O’Connor said he drives between 30 and 70 hours a week, and would like to continue doing so in the long run. But without the additional income he feels he could be earning in tips, “I’m not going to be able to do it. It’s just so expensive to live in the San Francisco Bay Area.” He described what happened when a businessman he’d ferried to the airport offered to add an additional $10 to $15 onto his company credit card for exceptional customer service. He couldn't, because Uber does not provide a mechanism for attaching an additional driver bonus onto the service fee.
Asked if there was an estimate as to how much drivers could be losing in tips, Liss-Riordan said, “It adds up to a lot – for someone working there for over a year, you could be talking in the hundreds if not thousands of dollars.” And for the entire class of Uber drivers, who are estimated to number in the thousands across major U.S. cities, she noted that the total damages sought could end up being in the millions.
In addition to charging that Uber is “unjustly enriching” itself by collecting fees that are owed to drivers, the suit also claims that Uber drivers should be classified as employees under California law.
“Under California law, there’s a multi-factor test to determine whether someone is an employee or an independent contractor and the test looks at things like … whether the workers’ services form the core part of what the business does,” Liss-Riordan explained. In this case, they do, she added: “If there were no drivers, there would be no Uber.”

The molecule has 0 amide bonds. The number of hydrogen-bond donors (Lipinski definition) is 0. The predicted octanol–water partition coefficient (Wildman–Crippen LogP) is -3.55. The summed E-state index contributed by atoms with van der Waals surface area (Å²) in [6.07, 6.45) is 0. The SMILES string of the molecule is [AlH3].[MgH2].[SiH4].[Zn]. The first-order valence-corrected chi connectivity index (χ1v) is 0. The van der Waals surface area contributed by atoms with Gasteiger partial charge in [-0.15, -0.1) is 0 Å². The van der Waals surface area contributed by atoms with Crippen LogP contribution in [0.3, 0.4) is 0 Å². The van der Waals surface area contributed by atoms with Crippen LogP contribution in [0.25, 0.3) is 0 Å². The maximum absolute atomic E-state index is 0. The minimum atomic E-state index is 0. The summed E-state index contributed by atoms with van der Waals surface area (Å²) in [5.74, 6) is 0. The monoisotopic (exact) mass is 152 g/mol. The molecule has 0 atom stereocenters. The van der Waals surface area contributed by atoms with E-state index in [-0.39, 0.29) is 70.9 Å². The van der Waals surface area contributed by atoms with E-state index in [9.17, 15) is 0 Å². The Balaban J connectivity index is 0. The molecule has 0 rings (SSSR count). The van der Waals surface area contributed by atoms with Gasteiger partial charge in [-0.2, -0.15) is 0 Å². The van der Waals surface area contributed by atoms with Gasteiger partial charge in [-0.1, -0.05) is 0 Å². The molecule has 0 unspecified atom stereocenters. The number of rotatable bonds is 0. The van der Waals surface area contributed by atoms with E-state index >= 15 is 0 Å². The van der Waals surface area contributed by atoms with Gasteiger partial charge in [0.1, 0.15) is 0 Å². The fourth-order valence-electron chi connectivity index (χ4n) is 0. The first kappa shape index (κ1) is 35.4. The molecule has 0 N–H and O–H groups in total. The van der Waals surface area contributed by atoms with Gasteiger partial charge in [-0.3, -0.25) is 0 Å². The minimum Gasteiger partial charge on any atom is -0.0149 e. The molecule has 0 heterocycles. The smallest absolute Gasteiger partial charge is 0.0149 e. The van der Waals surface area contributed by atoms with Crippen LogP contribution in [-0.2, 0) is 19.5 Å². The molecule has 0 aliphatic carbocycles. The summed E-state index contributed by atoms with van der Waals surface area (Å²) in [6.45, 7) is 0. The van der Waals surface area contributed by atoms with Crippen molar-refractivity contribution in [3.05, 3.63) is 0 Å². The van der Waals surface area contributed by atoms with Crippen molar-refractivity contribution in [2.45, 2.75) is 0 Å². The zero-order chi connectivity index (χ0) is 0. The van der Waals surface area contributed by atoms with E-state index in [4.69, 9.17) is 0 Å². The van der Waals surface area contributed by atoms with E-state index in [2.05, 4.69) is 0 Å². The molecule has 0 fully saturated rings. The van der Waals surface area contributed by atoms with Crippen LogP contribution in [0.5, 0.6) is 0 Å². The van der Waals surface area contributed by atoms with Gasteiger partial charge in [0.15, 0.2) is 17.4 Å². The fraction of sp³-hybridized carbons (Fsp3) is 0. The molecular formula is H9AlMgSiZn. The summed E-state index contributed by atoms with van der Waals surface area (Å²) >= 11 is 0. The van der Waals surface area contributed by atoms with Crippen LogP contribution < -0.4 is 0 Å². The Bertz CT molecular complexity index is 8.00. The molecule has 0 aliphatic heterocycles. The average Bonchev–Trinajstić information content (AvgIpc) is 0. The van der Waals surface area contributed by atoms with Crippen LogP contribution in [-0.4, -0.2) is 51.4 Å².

As independent contractors, Uber drivers must pay for their own gas expenses and vehicle maintenance. They are not eligible for workers compensation or unemployment benefits in the event that they are terminated. Nor is Uber required to make any contributions toward its San Francisco drivers’ health care costs, since its drivers aren't considered employees. The San Francisco Health Care Security Ordinance mandates that employers contribute toward healthcare for any employee working eight hours or more.
Liss-Riordan specializes in representing tipped employees. She prevailed in a lawsuit against American Airlines on behalf of skycaps who were prevented from receiving tips because the airline created a $2 fee for curbside check-in that led passengers to believe that gratuity was included.
Reached via email, Uber spokesperson Andrew Noyes declined to answer questions about the allegations raised in the complaint, nor would he explain why Uber required its drivers to agree to an arbitration clause waiving their rights to join a class action suit. Noyes declined to comment, saying the complaint had not yet been formally served.
O’Connor, meanwhile, said he agreed to be named as a plaintiff in the case “in order to improve working conditions for myself and my colleagues.” Asked if he was concerned whether this decision would affect his standing as an Uber driver, O’Connor shrugged it off. “I’m probably not going to get the employee driver of the month award,” he joked.